Mum-in -law and Sister - in- law ganging up on you?

(79 Posts)
mgrg Mon 18-Feb-13 22:55:14

I lost my lovely Mum recently, totally unexpectedly through a heart attack. My Mum was my my main carer for my daughters under 9.I have a job and my Mum helped me to keep the plates from falling. My husband and I both work. On the day of my Mum's funeral my mother-in-law said she would help me with my girls in the school holidays. Neither she nor my SIL (who lives away) have ever had a job at the same time as having children. Any way, my manager is asking me about time off for the Easter holidays. My Mum in law then says that she can't look after her granddaughter because she has to go and look after her daughter's dogs.
My daughter Vs Sil' dogs.
What would u do ?

MrsBeep Tue 19-Feb-13 07:58:29

What with the recent loss of your mother you are not in a very difficult situation, and whilst I'm sorry for your loss it does seem that you're looking for answers that just aren't there or aren't easy.

Childcare with a CM or after school/holidays club looks to be your only solution if your MIL isn't available or willing to help. Maybe sit down with your Dad and assertain whether he feels capable enough to lol after your DD?

And please don't lash out at people who are trying to help you.

MrsBeep Tue 19-Feb-13 07:59:20

Sorry, *look after your DD is what I meant.

TandB Tue 19-Feb-13 07:59:52

I'm sorry you've lost your mum so suddenly, OP. I lost my mum with almost no warning as a child.

But I think you need to recognise that you might not be thinking straight at the moment, and avoid getting yourself into some big argument with your in-laws when you might realise further down the line that the whole thing was a misunderstanding.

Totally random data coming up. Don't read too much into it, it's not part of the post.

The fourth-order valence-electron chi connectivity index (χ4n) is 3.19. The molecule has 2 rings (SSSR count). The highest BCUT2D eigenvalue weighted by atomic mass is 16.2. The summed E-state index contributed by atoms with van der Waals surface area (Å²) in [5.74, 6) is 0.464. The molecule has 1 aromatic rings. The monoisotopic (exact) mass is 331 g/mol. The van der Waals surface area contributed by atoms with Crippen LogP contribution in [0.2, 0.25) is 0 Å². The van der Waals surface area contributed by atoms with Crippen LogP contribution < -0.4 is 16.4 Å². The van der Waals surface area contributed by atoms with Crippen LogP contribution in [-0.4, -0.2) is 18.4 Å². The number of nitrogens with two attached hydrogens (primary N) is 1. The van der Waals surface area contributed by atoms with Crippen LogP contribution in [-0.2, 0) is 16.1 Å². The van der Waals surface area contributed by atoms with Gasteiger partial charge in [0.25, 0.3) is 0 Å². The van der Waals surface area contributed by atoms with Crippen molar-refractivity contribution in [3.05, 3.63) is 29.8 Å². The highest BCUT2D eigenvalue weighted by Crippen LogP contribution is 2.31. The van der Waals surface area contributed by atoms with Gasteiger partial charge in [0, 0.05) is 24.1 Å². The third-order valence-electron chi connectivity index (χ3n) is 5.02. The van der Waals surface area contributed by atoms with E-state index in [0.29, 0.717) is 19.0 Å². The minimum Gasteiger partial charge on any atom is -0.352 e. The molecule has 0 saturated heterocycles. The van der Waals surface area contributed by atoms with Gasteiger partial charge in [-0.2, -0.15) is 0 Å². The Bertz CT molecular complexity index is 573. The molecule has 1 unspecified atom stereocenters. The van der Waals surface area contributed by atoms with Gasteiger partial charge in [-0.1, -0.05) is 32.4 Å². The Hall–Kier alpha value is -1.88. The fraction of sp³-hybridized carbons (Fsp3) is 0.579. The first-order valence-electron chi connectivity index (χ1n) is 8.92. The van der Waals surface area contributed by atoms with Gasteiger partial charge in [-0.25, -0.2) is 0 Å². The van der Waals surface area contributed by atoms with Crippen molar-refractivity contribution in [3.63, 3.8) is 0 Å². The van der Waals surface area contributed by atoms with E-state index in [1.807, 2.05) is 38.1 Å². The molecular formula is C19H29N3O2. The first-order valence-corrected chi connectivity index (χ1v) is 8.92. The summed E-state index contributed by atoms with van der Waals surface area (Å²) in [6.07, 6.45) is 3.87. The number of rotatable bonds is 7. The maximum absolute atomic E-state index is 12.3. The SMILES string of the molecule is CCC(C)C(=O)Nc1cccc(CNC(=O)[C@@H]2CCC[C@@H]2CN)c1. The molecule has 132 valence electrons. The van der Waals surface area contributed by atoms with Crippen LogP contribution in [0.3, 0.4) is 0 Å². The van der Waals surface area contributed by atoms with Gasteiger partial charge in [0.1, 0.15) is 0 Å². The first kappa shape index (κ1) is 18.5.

Your in-laws don't seem to be "ganging up" on you - your MIL is simply prioritising her daughter's work committments over yours. It's not a question of your children vs SIL's dogs - it's a question of your work needs vs SIL's work needs.

If the discussion at your mum's funeral was just a throwaway comment by your MIL, with no conversation about exact dates, it may well be that your MIL was thinking about the long summer holidays and didn't realise you had assumed she meant all the holidays.

I have to say that your reaction to Worra's perfectly neutral questions has been completely off-kilter, and this does suggest that your thinking process might be knocked out a bit at the moment.

Take a bit of time. Think about things properly, and ask some polite questions about what your MIL understood about your conversation. You may find that she's gone back on her offer, in which case you know you can't rely on her at all. But you may find it's all a miscommunication, in which case you may be able to use her help in the future.

TandB Tue 19-Feb-13 08:02:38

Just a thought, OP, but is English your first language, or are you just upset and mis-typing?

If English isn't your first language, you might be reading things into other people's posts that simply aren't there.

Hissy Tue 19-Feb-13 08:23:23